From time to time, we’re all late; it is part of life. We’ve all been there, including being delayed in traffic, broken down cars and even sleeping through an alarm! Whether it’s bad traffic, oversleeping or caring for a sick pet, when they turn up late for work, workers give up plenty of different reasons. As the director, you could forget it for the first time. But what if this transforms into a pattern?
But as an employer, for productivity as well as the overall performance, punctual workers who are strong and passionate are important. Employee lateness is one of the most common concerns business owners and managers find impacts on the company’s effectiveness. While managers expect that staff members may often be late, if staff begin to be late for work on a regular basis, steps need to be taken to protect the organization and strengthen the team’s work ethic.
This should be dealt with accordingly if you find that a staff member is persistently coming late. Otherwise, the employee in question will assume that this is not a problem and start to turn up even later. In addition, the behavior of the late employee can also make other staff members wonder whether they bother to arrive at work on time , causing other late employees to arrive.
And maybe the issue won’t stop there. Showing approval of the constant lateness of an employee will cause them to become more relaxed with other business policies, and you may find that the team’s overall work efficiency and work ethic decreases.
Managers pay their workers for their time at the end of the day, and they order employees to work particular hours to ensure that all the work can be done. An employee who is consistently late is thus efficiently stealing time from the company. A late employee can begin to fall back on their job and either hurry or leave things unfinished. In addition, constant lateness of employees may create friction between colleagues, as team members working alongside them can end up having to do more work to cover up any frustration and ill-feeling towards their colleague. When they work well together and interact well, teams perform most efficiently, so the team’s overall effectiveness can be undermined.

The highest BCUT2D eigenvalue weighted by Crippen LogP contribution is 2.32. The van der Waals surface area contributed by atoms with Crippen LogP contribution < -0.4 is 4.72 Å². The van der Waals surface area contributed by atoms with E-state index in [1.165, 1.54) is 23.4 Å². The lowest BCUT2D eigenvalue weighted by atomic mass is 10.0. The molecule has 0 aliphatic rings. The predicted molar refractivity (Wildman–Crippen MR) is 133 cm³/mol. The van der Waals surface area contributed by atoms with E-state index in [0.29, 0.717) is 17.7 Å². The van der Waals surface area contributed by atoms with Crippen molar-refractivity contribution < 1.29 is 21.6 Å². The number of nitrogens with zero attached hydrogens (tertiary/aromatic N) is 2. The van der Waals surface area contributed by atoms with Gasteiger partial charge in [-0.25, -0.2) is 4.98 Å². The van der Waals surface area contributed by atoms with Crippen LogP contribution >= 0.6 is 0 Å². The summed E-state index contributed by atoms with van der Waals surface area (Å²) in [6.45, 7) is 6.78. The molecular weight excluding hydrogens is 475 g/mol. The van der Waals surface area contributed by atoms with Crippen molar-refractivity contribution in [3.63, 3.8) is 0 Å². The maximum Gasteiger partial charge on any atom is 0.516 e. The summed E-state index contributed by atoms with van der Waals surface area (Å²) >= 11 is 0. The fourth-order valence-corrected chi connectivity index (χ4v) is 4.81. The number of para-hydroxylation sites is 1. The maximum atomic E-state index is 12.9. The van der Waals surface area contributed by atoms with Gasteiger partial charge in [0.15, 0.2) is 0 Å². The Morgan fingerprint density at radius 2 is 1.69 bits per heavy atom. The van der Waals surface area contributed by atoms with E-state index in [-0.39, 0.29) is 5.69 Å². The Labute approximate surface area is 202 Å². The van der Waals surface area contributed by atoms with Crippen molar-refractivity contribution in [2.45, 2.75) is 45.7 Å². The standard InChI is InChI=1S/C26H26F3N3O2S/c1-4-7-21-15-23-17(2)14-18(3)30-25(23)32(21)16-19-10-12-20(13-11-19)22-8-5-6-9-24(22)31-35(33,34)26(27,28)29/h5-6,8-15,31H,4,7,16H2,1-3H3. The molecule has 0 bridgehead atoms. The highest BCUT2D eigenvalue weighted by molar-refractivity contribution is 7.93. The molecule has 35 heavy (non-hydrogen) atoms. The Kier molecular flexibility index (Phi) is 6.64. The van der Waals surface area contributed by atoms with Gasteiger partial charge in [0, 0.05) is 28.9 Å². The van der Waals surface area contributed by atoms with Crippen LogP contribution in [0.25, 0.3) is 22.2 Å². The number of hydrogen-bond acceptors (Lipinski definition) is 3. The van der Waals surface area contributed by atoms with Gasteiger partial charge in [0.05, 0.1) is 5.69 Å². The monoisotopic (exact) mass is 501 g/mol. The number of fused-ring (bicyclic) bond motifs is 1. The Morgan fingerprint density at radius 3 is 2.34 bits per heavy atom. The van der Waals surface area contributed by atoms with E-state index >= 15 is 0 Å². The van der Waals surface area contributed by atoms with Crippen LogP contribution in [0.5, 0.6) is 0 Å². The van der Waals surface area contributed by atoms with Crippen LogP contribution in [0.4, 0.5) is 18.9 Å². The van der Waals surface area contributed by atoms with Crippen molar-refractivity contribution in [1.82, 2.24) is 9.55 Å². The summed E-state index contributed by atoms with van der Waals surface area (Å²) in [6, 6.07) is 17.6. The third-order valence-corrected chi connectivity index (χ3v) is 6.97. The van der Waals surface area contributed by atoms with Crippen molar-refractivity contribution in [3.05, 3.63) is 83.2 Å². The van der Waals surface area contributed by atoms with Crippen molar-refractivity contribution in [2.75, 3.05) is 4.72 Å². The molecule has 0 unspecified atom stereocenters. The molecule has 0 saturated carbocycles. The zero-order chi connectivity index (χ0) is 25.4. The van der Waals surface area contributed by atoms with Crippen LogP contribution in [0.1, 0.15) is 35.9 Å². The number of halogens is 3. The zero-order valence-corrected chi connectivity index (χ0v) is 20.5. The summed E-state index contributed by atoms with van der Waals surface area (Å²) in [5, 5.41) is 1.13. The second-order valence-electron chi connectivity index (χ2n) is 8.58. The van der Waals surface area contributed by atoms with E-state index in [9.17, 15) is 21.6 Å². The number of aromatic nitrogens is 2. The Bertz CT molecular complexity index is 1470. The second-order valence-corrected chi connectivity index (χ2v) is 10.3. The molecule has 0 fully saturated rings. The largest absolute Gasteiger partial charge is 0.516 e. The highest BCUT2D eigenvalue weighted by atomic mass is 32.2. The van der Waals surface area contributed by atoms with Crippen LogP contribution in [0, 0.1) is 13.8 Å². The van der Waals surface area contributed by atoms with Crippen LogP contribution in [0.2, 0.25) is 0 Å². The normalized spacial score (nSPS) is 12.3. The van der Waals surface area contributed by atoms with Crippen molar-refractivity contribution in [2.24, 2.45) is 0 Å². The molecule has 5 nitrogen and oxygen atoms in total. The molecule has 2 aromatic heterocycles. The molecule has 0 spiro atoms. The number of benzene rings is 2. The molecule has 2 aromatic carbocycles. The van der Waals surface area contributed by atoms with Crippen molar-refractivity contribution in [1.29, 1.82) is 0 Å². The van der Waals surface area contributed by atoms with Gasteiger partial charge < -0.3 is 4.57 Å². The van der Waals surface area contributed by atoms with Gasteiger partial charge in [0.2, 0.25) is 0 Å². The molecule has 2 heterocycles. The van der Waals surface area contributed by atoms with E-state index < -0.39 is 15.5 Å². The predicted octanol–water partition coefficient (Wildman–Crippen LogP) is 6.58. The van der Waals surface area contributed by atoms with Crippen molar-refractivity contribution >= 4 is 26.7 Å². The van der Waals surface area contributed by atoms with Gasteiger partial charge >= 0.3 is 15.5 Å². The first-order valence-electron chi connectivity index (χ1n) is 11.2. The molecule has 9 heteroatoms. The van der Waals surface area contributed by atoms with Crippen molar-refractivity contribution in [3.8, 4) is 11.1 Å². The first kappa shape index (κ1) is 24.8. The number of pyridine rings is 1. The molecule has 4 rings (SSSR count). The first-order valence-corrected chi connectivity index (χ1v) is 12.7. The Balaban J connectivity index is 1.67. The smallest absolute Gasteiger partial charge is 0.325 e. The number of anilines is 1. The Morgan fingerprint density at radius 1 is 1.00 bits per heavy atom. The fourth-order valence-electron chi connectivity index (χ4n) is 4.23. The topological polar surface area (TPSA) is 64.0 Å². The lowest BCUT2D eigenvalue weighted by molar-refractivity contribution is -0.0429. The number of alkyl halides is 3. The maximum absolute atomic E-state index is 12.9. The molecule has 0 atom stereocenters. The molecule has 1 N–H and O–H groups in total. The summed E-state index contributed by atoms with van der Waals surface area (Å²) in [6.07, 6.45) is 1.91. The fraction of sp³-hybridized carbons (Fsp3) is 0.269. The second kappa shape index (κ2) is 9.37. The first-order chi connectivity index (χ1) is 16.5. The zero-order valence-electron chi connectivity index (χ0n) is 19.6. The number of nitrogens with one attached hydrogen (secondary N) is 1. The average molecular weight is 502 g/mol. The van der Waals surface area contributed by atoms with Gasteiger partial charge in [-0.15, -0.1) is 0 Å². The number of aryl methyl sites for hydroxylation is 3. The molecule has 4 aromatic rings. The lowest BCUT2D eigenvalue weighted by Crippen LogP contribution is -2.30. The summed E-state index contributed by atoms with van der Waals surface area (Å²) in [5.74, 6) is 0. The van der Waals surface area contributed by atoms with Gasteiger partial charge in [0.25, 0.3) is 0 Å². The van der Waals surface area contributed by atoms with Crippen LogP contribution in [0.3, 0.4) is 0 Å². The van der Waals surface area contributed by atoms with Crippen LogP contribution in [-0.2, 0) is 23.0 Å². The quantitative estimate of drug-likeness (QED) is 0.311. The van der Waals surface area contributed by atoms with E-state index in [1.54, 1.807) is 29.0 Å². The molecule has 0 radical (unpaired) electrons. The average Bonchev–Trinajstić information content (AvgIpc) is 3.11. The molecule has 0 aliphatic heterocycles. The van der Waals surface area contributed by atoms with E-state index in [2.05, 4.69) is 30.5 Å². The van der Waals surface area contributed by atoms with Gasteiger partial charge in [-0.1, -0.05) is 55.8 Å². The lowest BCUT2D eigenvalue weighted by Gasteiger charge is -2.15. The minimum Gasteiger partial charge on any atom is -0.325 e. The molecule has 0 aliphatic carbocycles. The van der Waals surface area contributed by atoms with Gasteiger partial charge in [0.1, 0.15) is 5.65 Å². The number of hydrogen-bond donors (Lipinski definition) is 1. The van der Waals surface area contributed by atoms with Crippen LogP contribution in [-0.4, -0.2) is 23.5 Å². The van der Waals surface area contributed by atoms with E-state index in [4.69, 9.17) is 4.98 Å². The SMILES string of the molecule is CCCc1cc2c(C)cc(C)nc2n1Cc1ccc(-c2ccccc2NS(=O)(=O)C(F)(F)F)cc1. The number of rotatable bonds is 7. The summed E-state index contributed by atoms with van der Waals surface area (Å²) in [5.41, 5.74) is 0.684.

For coping with someone who is always late, there are no hard and fast rules. As every employee and their personal situation, every manager is different. With this being said, though, if you want to deal with a late employee, there are several steps that you can take.
1. Schedule a morning staff meeting.
Even if it’s a brief “check-in” of five minutes, if workers realize that they are expected to attend an all-hands-on-deck meeting with the manager first on the workday, they would have good reason to turn up on time or face questions about why they were absent.
2. Be clear about the rules and be consistent.